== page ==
What business does “consumer-protection” have to do with the real business of advertising? Indeed, I’m the uninvited schizophrenic who loves and hates marketing in the same breath. I’m a guarded and suspicious consumer, and I’m a passionate and sincere marketer.
In this age of consumer control (of which we are participants and contributors), we’re all imposters in so many respects. Consumer instinct and “gut” drives so much of our judgment, but we “rationalize” other directions as marketers. In the past, we might chalk this up to an “irreconcilable difference,” but I actually believe some order of tension is a very good thing. Indeed, our consumer-motivated “imposter complex” might just be our best competitive advantage, especially in the age where consumers are driving the creation or co-creation of content and media.
If I ran an inventory of all the thoughts in this column or in my blog, or all the consulting and advice I’ve given marketers and brands in the CGM measurements business, all of it straddles the fundamental tension between advertiser and consumer interests. As a passionate marketer, I understand the imperatives of “awareness, trial, and repurchase” that drive branding and business success. But as a consumer, I also hear the frustrations of “neglect, intrusion, invasion, and irresponsibility” that drives activist consumer sentiment, or, on a milder level, contributes to consumers tuning us out.
A New Model — Listening-Centered Marketing
Brands will have a very difficult time succeeding in this new environment unless they figure out how to dance in this zone of “tension” between marketer and consumer interest. Importantly, we need to embrace a fundamentally new mindset in how we manage relationships with consumers. The secret-sauce, I believe, is what I’m now dubbing “Listening-Centered Marketing.” The heart and soul of this model involves always wearing our consumer hat.
The prescient authors of the ClueTrain Manifesto, Doc Searls and David Weinberger, go it all right when they suggested that “all markets are conversations.” The advent of social and consumer-generated media have turbocharged both the depth and diversity of what we call “conversation” and put special urgency on tuning in to what’s being said about brand.
Importantly, whether manifested in text, photo, or video, CGM (or UGM, it all works) acts like “media” (hence the term “media” versus “content) insofar as it shapes attitudes and brand “consideration.” CGM fuels word-of-mouth, both intimate and incidental, and leaves a non-erasable “digital trail” that punishes or rewards brands in search-strengthened perpetuity.
There’s a real cost of ignoring such conversation. Listening, accordingly, may well be our major source of strategic and tactical competitive advantage.
But let’s face it; listening is hard. I’m not terribly good at it, nor are many of my industry friends who wave the “listening” banner. It takes work. What we hear can throw us off track. But without new frameworks for putting our ear to the consumer pulse, we’ll never get it right, and we’ll never have the benefit of conversation to inform judgment or “marketing optimization.”
Key Building Blocks of Listening-Centered Marketing
Listening-Centered Marketing thinks about measurements and metrics as continuous, and not mere time-stamps. It’s about managing in a world where real-time conversation is held in equal esteem with a click, or a page view, even an actual “transaction.” It’s where the consumer “voice” gives us a much needed aperture to make better, more informed brand decisions.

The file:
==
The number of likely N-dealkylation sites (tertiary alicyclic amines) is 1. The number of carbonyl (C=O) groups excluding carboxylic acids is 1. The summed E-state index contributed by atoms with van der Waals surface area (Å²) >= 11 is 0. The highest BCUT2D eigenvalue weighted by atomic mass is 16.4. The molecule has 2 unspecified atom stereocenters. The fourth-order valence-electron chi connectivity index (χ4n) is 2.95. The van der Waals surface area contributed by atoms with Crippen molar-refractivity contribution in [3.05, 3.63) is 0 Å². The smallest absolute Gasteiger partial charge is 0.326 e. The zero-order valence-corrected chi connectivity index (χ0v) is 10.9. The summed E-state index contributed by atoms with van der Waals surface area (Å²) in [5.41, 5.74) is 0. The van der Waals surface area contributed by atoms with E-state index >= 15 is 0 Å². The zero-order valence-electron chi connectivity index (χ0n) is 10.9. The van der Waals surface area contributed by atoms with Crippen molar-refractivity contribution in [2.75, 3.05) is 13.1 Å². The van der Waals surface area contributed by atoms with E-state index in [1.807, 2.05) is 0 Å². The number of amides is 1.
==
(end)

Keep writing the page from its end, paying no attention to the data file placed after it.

It’s about sensing and responding to unmet needs and concerns as they unfold, and co-creating along the way. One beautiful gift of Web is agility. We now have the flexibility to do so many more things based on what we learn and discover, like retooling Web sites, or buying keywords, or tweaking online ad messaging.
Finally, listening-centered marketing also recognizes that all media are interconnected and feed one another, elevating the importance of listening to all dimensions and nuances of the consumer voice.
Some of the other key building blocks:
|360 Listening||A focus on listening to all forms of consumer expression, from internal touchpoints like call center to external sources of CGM (e.g. blogs)|
|Conversations are fluid, and provide deeper context and meaning than “time-stamped” measurement.|
|A recognition that loyalty alone is not enough. In the age of CGM, it’s also about propensity to recommend, archive opinions, and act as viral ambassadors or detractors.|
|Recognizes the fastest growing media is that which consumers create, shape, and share themselves. Marketers can participate and influence, but not co-opt the CGM process.|
|Recognizes that existing “conversational” touch points such as the call center, consumer affairs, and other feedback loops are central to effective marketing, identifying influencers, and managing CGM flows.|
The Imposter’s Last Word
If we truly believe “consumers are in control,” we need to dignify their voice by listening to what they have to say. In the end, we’ll become better marketers because we won’t have to do as much costly guessing, over-marketing, or over-selling, or bad-targeting. We may also find that the process of dignifying their voice drives loyalty and advocacy.
Importantly, our own instinct as consumers – our own genuine passion to participate and embark upon meaningful conversations – will guide us to a better marketing space.
So tension is good. Maybe the “imposter complex” is the starting point of wisdom, marketing insight, and most important, credibility.
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